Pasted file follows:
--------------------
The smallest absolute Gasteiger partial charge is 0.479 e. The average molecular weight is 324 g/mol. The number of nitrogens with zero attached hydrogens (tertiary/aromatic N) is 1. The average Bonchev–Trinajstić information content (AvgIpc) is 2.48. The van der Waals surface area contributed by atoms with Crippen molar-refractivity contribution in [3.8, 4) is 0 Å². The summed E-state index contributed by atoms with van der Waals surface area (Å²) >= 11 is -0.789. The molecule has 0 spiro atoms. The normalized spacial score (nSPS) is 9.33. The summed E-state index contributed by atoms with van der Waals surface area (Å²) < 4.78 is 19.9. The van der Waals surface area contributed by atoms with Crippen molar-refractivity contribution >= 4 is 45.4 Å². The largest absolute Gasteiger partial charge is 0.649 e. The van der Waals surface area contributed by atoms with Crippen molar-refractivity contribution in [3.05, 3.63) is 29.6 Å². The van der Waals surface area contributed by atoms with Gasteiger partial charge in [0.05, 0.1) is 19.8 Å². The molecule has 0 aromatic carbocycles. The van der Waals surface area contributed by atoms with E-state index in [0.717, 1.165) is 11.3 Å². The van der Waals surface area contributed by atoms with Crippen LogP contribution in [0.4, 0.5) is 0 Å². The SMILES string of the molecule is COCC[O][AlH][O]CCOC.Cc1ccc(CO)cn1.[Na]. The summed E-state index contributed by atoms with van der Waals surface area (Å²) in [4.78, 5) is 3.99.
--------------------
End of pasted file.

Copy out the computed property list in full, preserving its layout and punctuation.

The smallest absolute Gasteiger partial charge is 0.479 e. The average molecular weight is 324 g/mol. The number of nitrogens with zero attached hydrogens (tertiary/aromatic N) is 1. The average Bonchev–Trinajstić information content (AvgIpc) is 2.48. The van der Waals surface area contributed by atoms with Crippen molar-refractivity contribution in [3.8, 4) is 0 Å². The summed E-state index contributed by atoms with van der Waals surface area (Å²) >= 11 is -0.789. The molecule has 0 spiro atoms. The normalized spacial score (nSPS) is 9.33. The summed E-state index contributed by atoms with van der Waals surface area (Å²) < 4.78 is 19.9. The van der Waals surface area contributed by atoms with Crippen molar-refractivity contribution >= 4 is 45.4 Å². The largest absolute Gasteiger partial charge is 0.649 e. The van der Waals surface area contributed by atoms with Crippen molar-refractivity contribution in [3.05, 3.63) is 29.6 Å². The van der Waals surface area contributed by atoms with Gasteiger partial charge in [0.05, 0.1) is 19.8 Å². The molecule has 0 aromatic carbocycles. The van der Waals surface area contributed by atoms with E-state index in [0.717, 1.165) is 11.3 Å². The van der Waals surface area contributed by atoms with Crippen LogP contribution in [0.4, 0.5) is 0 Å². The SMILES string of the molecule is COCC[O][AlH][O]CCOC.Cc1ccc(CO)cn1.[Na]. The summed E-state index contributed by atoms with van der Waals surface area (Å²) in [4.78, 5) is 3.99.